Federal Budget Myth No. 1
Few people actually read and remember federal budgets, which makes it tempting to rely on partisan explanations of why the federal government has not balanced its budget. Since 2001, however, the US has borrowed to pay for routine operating expenses, regardless of shifts in partisan control of the White House and Congress.
While everyone is entitled to their own opinion, not everyone is entitled to his or her own math or historical facts. A number of common myths impede practical budget solutions, since poorly defined problems are difficult to solve. In the next two weeks I will identify a few common myths about federal debt and budgets. Lets begin with the first.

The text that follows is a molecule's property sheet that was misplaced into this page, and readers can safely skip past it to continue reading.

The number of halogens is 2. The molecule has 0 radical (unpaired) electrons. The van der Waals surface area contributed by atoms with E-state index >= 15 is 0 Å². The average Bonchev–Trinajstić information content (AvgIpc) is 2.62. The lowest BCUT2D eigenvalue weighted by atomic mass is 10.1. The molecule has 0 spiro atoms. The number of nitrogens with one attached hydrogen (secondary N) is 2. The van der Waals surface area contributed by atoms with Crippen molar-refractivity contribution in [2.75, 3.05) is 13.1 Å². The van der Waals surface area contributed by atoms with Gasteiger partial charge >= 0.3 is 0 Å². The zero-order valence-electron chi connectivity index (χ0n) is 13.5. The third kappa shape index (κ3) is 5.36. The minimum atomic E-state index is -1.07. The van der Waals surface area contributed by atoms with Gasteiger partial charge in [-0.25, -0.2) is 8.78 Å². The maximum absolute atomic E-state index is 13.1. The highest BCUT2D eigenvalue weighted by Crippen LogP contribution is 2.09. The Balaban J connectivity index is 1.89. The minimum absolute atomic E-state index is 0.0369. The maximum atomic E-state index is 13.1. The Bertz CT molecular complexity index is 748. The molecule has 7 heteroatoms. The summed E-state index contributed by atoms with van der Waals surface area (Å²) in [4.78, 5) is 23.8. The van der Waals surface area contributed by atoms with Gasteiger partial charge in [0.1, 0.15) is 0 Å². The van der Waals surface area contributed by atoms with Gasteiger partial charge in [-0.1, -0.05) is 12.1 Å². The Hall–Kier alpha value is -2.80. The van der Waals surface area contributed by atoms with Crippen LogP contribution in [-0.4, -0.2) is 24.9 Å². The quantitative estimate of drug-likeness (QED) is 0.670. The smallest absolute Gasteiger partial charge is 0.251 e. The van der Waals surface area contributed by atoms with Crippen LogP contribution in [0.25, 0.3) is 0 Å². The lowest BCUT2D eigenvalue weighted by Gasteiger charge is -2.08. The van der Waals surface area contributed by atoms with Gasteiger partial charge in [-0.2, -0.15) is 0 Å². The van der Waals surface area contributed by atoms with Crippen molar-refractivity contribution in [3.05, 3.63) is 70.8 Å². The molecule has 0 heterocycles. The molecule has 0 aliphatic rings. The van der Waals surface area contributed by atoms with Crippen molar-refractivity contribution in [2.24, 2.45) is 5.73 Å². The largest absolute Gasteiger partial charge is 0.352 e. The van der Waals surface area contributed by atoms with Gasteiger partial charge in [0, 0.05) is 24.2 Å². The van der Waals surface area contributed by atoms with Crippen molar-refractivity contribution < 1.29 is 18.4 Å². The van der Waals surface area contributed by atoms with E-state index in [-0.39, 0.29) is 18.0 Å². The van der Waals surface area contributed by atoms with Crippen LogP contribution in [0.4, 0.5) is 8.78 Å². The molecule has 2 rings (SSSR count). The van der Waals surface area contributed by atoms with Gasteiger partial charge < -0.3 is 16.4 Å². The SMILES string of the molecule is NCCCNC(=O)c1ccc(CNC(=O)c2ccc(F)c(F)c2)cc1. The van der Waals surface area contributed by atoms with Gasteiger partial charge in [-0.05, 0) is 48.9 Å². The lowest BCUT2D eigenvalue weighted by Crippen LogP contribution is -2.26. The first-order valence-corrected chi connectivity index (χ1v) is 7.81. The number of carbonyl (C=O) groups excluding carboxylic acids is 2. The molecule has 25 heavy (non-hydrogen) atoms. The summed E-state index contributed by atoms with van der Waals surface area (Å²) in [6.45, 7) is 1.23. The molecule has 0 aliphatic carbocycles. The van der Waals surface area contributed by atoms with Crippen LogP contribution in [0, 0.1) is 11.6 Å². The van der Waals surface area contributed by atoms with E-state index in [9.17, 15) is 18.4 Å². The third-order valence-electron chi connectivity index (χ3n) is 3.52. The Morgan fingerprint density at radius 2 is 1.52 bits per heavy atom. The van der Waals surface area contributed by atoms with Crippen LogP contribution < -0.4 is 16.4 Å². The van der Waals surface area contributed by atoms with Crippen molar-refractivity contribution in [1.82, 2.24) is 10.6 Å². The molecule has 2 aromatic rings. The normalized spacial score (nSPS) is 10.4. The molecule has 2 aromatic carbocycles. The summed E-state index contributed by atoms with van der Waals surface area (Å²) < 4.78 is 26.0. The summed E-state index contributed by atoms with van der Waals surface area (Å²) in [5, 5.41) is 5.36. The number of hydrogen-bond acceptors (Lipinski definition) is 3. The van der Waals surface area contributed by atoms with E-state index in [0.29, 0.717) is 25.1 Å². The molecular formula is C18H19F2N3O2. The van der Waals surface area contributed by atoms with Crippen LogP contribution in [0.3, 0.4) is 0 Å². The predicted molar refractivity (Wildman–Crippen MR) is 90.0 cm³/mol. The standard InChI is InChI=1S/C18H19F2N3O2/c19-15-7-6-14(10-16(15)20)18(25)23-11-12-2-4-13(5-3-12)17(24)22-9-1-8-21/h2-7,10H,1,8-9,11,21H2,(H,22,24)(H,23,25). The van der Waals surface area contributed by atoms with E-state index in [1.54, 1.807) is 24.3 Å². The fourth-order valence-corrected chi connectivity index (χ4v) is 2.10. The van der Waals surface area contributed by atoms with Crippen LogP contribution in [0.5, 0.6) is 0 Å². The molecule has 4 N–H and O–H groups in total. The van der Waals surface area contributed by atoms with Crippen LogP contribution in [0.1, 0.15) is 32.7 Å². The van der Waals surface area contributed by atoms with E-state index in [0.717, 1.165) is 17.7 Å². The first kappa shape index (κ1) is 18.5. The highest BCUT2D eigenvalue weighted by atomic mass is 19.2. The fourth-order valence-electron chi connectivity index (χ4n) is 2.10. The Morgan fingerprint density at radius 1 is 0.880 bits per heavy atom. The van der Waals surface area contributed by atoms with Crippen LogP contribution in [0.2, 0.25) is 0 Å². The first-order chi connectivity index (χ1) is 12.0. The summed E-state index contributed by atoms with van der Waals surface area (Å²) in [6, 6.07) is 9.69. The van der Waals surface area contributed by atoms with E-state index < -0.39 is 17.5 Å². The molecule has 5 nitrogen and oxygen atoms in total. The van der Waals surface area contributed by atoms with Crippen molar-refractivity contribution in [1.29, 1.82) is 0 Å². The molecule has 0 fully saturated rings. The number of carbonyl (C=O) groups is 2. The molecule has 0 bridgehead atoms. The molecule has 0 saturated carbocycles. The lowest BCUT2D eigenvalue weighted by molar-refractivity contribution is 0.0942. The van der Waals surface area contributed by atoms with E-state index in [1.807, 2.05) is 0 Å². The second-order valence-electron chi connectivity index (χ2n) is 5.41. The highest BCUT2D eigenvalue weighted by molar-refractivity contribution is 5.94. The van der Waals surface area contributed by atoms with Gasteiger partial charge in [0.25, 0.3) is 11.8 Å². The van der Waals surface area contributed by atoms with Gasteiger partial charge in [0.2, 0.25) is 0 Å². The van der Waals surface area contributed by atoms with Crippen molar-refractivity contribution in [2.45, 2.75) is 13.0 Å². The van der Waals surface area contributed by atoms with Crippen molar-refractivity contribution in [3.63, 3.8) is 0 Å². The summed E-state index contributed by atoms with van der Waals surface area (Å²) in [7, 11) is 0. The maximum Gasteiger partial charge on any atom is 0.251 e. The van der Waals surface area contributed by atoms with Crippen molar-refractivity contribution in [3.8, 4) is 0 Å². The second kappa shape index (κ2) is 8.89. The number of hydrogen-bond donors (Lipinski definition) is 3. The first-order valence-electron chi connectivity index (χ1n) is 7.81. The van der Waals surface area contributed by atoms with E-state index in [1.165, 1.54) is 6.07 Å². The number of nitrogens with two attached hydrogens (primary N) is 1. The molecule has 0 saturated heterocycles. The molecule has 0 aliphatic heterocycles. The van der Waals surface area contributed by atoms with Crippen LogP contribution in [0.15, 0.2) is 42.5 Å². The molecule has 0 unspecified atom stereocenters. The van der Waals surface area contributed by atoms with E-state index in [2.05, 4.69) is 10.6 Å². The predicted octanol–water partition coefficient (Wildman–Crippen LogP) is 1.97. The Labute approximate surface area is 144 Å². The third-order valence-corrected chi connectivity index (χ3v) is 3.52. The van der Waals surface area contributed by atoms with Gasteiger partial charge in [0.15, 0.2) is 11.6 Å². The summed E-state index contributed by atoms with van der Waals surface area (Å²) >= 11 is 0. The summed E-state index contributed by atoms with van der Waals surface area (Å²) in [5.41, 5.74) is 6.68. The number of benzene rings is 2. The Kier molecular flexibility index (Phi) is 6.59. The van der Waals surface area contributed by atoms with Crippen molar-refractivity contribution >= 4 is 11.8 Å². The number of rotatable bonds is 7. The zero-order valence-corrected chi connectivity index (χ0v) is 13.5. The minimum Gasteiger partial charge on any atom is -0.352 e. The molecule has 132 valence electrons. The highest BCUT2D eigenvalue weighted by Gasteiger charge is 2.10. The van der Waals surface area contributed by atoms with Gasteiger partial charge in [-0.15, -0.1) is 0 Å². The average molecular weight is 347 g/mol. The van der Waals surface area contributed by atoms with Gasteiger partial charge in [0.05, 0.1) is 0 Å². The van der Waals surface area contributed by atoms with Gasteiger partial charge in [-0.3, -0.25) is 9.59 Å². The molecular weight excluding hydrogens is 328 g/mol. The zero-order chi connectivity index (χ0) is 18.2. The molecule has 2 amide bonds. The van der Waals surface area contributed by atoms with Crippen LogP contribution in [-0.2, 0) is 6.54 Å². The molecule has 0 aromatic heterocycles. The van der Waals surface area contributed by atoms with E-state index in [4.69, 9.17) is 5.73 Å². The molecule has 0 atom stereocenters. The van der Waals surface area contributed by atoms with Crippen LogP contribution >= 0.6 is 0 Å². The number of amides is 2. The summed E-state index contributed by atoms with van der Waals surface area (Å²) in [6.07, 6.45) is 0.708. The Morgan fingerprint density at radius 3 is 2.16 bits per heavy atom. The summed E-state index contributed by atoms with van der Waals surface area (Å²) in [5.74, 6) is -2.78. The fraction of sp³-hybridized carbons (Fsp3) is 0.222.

Myth: “The federal government has rarely balanced its budget.” In fact, the federal government borrowed for only four extraordinary purposes during the nation’s first 180 or so years. Federal leaders borrowed to wage wars, plug budget holes during downturns, acquire and link new territory, and prevent states from leaving the Union. Congress typically paid down debt after each well-understood, emergency use of debt. So, for example, Congress retired debt with surpluses after the 4 or the 5 previous spikes in debt, after the the Revolution, War of 1812, Civil War, and World War II.